Data underlying the study on Engineering class-B vitamin biosynthesis in Saccharomyces cerevisiae

doi: 10.4121/17185607.v1
The doi above is for this specific version of this dataset, which is currently the latest. Newer versions may be published in the future. For a link that will always point to the latest version, please use
doi: 10.4121/17185607
Datacite citation style:
Jean-Marc Daran; Wrońska, Anna (2022): Data underlying the study on Engineering class-B vitamin biosynthesis in Saccharomyces cerevisiae. Version 1. 4TU.ResearchData. dataset.
Other citation styles (APA, Harvard, MLA, Vancouver, Chicago, IEEE) available at Datacite

Saccharomyces cerevisiae is bradytroph for class B vitamins, it means that yeast cells exhibit slower growth in the absence of an external source of these metabolites. Alleviating these nutritional requirements for optimal growth performance would represent a valuable phenotypic characteristic for industrial strains since this would result in cheaper processes that would also be less susceptible to contaminations. In the present study, suboptimal growth of S. cerevisiae in absence of either pantothenic acid, para-aminobenzoic acid (pABA), pyridoxine, inositol and biotin were corrected by single or double gene overexpression of native FMS1, ABZ1/ABZ2, SNZ1/SNO1, INO1 and the Cyberlindnera fabianii BIO1, respectively. Several strategies were attempted to improve growth of S. cerevisiae CEN.PK113-7D in absence of thiamine, revealing that overexpression of THI4 and THI4/THI5 was able to improve growth up to 83% of the maximum specific growth rate of the reference CEN.PK113-7D in medium including all vitamins. Although the initial aim of this study was to combine all identified mutations in a single strain, the engineered strain IMX2210 only harboured genes to correct biotin, pABA, pantothenate and inositol bradotrophies. Firstly, this strain was fast-growing at a maximum specific growth rate of 0.28 ± 0.01 h-1 in medium devoid of all vitamins. Secondly, this strain exhibited physiological variables in aerobic glucose limited chemostat cultures at a dilution rate of 0.1 h-1 in absence of vitamins similar to that of the reference strain CEN.PK113-7D grown in the same conditions but in a fully supplemented complete medium. These physiological similarities were further emphasized by the limited differences observed in comparative transcriptome analysis from the chemostat culture grown cells that were essentially affecting genes of the class B vitamins biosynthetic pathways. This work paves the way towards construction of the first fast growing vitamin-independent S. cerevisiae strain.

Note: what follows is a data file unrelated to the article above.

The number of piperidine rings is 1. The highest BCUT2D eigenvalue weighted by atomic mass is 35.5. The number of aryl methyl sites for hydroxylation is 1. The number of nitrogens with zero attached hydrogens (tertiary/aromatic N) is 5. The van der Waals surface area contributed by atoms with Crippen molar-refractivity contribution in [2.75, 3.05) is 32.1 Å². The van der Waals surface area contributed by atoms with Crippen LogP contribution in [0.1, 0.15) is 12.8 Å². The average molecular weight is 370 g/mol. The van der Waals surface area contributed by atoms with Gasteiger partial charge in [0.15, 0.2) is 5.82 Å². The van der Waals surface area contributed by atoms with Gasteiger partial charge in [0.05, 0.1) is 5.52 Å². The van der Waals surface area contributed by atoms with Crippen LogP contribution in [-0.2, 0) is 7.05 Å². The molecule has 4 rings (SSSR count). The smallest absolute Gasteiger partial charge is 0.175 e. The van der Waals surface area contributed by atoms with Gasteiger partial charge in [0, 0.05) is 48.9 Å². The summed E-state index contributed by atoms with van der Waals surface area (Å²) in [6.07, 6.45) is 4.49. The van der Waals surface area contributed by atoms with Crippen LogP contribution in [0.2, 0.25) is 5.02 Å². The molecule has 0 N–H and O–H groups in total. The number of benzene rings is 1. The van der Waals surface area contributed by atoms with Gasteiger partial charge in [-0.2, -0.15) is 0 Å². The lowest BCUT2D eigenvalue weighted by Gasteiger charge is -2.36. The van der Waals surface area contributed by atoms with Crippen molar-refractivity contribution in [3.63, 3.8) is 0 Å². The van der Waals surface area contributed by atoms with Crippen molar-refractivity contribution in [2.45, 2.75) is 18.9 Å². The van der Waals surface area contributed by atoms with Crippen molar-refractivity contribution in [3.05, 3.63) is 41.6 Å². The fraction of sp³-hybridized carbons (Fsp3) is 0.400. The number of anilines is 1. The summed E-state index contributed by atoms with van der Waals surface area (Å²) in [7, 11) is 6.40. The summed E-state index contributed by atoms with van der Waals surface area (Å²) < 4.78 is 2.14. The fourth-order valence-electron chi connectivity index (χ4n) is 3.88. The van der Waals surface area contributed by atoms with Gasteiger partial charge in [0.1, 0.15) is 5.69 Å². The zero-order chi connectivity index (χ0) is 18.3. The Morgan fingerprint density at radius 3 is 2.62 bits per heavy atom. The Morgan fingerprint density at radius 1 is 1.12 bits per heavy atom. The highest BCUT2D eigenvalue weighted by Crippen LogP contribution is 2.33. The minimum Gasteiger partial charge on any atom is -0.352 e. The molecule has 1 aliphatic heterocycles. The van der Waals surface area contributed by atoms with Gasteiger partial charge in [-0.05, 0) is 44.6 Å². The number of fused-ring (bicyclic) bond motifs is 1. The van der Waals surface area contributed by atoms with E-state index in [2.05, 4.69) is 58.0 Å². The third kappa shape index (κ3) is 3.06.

• 2022-12-23 first online, published, posted
Data in Excel files sequencing raw files are provided as fasq files
  • European Union’s Horizon 2020 research and innovation program under the Marie Skłodowska-Curie action PAcMEN (grant agreement no. 722287)
  • Predictive and Accelerated Metabolic Engineering Network (grant code 722287) [more info...] European Commission
TU Delft, Faculty Applied Sciences, Department of Biotechnology


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